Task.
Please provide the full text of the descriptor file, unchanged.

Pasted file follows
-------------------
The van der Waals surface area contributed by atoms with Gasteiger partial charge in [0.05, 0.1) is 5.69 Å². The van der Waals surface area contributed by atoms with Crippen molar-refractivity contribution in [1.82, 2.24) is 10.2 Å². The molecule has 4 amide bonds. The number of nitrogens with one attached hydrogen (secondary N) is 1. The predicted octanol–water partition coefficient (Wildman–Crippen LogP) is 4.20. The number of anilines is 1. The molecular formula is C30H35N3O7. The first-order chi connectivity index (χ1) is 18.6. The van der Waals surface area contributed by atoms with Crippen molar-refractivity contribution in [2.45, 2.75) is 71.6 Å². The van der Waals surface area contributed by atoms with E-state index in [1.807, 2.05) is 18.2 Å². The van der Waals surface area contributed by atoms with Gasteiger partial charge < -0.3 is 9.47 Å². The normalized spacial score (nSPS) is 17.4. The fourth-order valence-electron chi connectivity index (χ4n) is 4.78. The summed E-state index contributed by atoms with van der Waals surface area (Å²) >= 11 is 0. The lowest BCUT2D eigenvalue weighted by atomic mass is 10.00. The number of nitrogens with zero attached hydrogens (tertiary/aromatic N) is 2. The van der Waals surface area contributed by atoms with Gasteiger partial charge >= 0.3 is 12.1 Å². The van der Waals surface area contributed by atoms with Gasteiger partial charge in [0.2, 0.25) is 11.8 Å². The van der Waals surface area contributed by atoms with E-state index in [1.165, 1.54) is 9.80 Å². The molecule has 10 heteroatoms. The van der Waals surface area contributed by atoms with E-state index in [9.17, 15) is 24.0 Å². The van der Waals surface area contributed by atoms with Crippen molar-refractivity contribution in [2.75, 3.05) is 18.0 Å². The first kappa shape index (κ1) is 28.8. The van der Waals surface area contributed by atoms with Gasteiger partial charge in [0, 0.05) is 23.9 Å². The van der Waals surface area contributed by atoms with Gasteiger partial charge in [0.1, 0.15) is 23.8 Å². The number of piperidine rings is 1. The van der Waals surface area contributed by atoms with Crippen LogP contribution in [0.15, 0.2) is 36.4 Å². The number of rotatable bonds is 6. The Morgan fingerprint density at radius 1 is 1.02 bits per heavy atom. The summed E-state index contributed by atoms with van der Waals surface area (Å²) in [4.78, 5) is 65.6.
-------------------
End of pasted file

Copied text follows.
The van der Waals surface area contributed by atoms with Gasteiger partial charge in [0.05, 0.1) is 5.69 Å². The van der Waals surface area contributed by atoms with Crippen molar-refractivity contribution in [1.82, 2.24) is 10.2 Å². The molecule has 4 amide bonds. The number of nitrogens with one attached hydrogen (secondary N) is 1. The predicted octanol–water partition coefficient (Wildman–Crippen LogP) is 4.20. The number of anilines is 1. The molecular formula is C30H35N3O7. The first-order chi connectivity index (χ1) is 18.6. The van der Waals surface area contributed by atoms with Crippen molar-refractivity contribution in [2.45, 2.75) is 71.6 Å². The van der Waals surface area contributed by atoms with E-state index in [1.807, 2.05) is 18.2 Å². The van der Waals surface area contributed by atoms with Gasteiger partial charge < -0.3 is 9.47 Å². The normalized spacial score (nSPS) is 17.4. The fourth-order valence-electron chi connectivity index (χ4n) is 4.78. The summed E-state index contributed by atoms with van der Waals surface area (Å²) >= 11 is 0. The lowest BCUT2D eigenvalue weighted by atomic mass is 10.00. The number of nitrogens with zero attached hydrogens (tertiary/aromatic N) is 2. The van der Waals surface area contributed by atoms with Gasteiger partial charge >= 0.3 is 12.1 Å². The van der Waals surface area contributed by atoms with Gasteiger partial charge in [0.2, 0.25) is 11.8 Å². The van der Waals surface area contributed by atoms with E-state index in [1.165, 1.54) is 9.80 Å². The molecule has 10 heteroatoms. The van der Waals surface area contributed by atoms with E-state index in [9.17, 15) is 24.0 Å². The van der Waals surface area contributed by atoms with Crippen molar-refractivity contribution in [2.75, 3.05) is 18.0 Å². The first kappa shape index (κ1) is 28.8. The van der Waals surface area contributed by atoms with Gasteiger partial charge in [0, 0.05) is 23.9 Å². The van der Waals surface area contributed by atoms with Gasteiger partial charge in [0.1, 0.15) is 23.8 Å². The number of piperidine rings is 1. The van der Waals surface area contributed by atoms with Crippen LogP contribution in [0.15, 0.2) is 36.4 Å². The number of rotatable bonds is 6. The Morgan fingerprint density at radius 1 is 1.02 bits per heavy atom. The summed E-state index contributed by atoms with van der Waals surface area (Å²) in [4.78, 5) is 65.6.